Campus Life

Undergrads living on campus
47%
Help finding off-campus housing
No

Quality of life rating
90
First-Year Students living on campus
98%

Campus Environment
Village
Fire safety rating
80

Housing Options

Apartment Married
Apartment Single
Cooperative
Disabled Student
Dorms Coed
Dorms Female
Dorms Male
Frat Sorority
International Student
Theme Housing
Wellness Housing

Special Needs Admissions

Program / Service Name
Academic Support Services

Type of Program
For all students with disabilities

Director
J. Andrew Zeisler,

College Entrance Tests Required
Yes

Interview Required
No

Documentation Requred for LD
Documentation guidelines available on-line

Documentation Requred for ADHD
Documentation guidelines available on-line

Special Need Services Offered

Calculator allowed in exams
Yes

Dictionary allowed in exams
Yes

Computer allowed in exams
Yes

Spellchecker allowed in exams
Yes

Extended test time
Yes

Scribes
Yes

Proctors
Yes

Oral exams
Yes

Notetakers
Yes

Distraction-free environment
Yes

Accommodation for students with ADHD
No

Reading machine
Yes

Other assistive technology
Yes

Student Activities

Registered Student Organizations
548
Number of Honor Societies
25

Number of Social Sororities
21
Number of Religious Organizations
29

22% join a fraternity
31% join a sorority

Sports

Athletic Division
Division I

4% participate in intercollegiate sports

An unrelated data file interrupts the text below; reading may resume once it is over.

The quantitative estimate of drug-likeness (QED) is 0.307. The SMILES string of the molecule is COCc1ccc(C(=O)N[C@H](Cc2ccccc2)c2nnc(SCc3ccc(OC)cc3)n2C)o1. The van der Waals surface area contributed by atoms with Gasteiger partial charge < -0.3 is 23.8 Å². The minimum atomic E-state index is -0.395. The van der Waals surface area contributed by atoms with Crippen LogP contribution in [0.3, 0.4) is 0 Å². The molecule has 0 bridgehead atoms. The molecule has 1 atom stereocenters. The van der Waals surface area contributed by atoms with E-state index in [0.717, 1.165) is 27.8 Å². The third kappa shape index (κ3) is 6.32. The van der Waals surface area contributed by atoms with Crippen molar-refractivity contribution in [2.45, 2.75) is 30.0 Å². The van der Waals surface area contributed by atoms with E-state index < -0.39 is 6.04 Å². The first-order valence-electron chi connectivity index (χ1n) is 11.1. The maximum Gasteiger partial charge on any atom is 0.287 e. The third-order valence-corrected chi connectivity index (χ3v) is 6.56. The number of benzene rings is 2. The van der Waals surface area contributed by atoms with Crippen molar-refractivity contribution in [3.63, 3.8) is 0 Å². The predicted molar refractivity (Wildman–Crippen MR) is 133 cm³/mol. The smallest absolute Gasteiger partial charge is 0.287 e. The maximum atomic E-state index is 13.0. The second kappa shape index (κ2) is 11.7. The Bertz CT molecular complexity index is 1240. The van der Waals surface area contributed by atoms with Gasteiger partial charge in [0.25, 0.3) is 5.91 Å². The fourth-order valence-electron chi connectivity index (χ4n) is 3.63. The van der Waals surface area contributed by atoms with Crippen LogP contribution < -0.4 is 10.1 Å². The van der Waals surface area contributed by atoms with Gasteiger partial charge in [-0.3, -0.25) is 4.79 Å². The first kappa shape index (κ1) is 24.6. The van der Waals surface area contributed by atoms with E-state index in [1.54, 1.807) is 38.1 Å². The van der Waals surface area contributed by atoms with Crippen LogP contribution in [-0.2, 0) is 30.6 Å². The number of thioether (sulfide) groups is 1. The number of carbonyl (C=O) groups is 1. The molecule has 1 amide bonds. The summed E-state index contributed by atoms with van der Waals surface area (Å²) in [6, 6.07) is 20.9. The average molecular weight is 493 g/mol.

Men's Sports (RedHawks)
9 Sports

Baseball
Basketball
Cross Country
Diving
Football
Golf
Ice Hockey
Swimming
Track Field Outdoor
Women's Sports (RedHawks)
11 Sports

Basketball
Cheerleading
Cross Country
Diving
Field Hockey
Soccer
Softball
Swimming
Tennis
Track Field Outdoor
Volleyball

Student Services

Day Care
Health
Womens Center
LGBT Support Groups
Minority Support Groups
Army ROTC Offered at cooperating institutions: Xavier University
Navy ROTC Offered on-campus
Air Force ROTC Offered on-campus

Sustainability

Miami University’s sustainability motto is “Love red, live green,” and MU puts those words into action. Miami’s Sustainability Goals and Commitments include plans for a 20 percent reduction in GHG emissions by 2020 and a phase-out of coal burning for steam heat by 2025—but it isn’t all about the distant future. Miami is amid a major shift to geothermal heating and cooling, beginning with energy efficient retrofits of its two oldest campus buildings built all the way back in 1825 and 1836! The university’s Long Range Housing Master Plan guarantees it won’t stop there. LEED certification will now be required for all new projects and major renovations on campus, and Miami’s first comprehensive Storm Water Master Plan promotes rain gardens, cisterns, green roofing, and permeable paving. Active community participation is everywhere at Miami. A walkable campus, new bike paths, and expanded transit make it even easier for students to leave their cars at home. Students get involved in Miami Zero Waste, campus-wide RecycleMania, and an Eco-Reps program instituted in residence halls. All the while, faculty and staff participate in a parallel program "Sustainability Champions.” What’s more, Miami Career Services has a wide variety of resources to assist students with finding jobs in the green economy. The Redhawks are now souring upward!